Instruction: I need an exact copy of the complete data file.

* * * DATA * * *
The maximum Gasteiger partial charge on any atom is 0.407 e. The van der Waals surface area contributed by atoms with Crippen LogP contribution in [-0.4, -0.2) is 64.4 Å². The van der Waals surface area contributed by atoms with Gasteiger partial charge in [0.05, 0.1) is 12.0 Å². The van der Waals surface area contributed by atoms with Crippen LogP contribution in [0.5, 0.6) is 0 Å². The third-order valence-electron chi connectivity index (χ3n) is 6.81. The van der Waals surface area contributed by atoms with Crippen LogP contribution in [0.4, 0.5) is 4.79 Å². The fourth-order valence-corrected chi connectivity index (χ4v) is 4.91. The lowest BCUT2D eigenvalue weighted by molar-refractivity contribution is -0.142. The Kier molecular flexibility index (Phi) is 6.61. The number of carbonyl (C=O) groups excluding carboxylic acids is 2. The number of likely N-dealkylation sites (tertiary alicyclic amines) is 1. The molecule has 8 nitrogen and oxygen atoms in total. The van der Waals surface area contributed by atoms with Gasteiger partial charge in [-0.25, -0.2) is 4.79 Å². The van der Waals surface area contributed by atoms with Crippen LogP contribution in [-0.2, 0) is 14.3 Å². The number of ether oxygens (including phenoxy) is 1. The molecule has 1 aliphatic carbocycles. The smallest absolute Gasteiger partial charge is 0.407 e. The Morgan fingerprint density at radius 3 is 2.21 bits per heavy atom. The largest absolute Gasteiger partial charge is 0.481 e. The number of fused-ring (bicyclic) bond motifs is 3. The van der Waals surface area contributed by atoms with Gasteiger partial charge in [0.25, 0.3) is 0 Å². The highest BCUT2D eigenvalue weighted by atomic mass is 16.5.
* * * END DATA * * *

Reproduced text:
The maximum Gasteiger partial charge on any atom is 0.407 e. The van der Waals surface area contributed by atoms with Crippen LogP contribution in [-0.4, -0.2) is 64.4 Å². The van der Waals surface area contributed by atoms with Gasteiger partial charge in [0.05, 0.1) is 12.0 Å². The van der Waals surface area contributed by atoms with Crippen LogP contribution in [0.5, 0.6) is 0 Å². The third-order valence-electron chi connectivity index (χ3n) is 6.81. The van der Waals surface area contributed by atoms with Crippen LogP contribution in [0.4, 0.5) is 4.79 Å². The fourth-order valence-corrected chi connectivity index (χ4v) is 4.91. The lowest BCUT2D eigenvalue weighted by molar-refractivity contribution is -0.142. The Kier molecular flexibility index (Phi) is 6.61. The number of carbonyl (C=O) groups excluding carboxylic acids is 2. The number of likely N-dealkylation sites (tertiary alicyclic amines) is 1. The molecule has 8 nitrogen and oxygen atoms in total. The van der Waals surface area contributed by atoms with Gasteiger partial charge in [-0.25, -0.2) is 4.79 Å². The van der Waals surface area contributed by atoms with Crippen LogP contribution in [-0.2, 0) is 14.3 Å². The number of ether oxygens (including phenoxy) is 1. The molecule has 1 aliphatic carbocycles. The smallest absolute Gasteiger partial charge is 0.407 e. The Morgan fingerprint density at radius 3 is 2.21 bits per heavy atom. The largest absolute Gasteiger partial charge is 0.481 e. The number of fused-ring (bicyclic) bond motifs is 3. The van der Waals surface area contributed by atoms with Gasteiger partial charge in [0.25, 0.3) is 0 Å². The highest BCUT2D eigenvalue weighted by atomic mass is 16.5.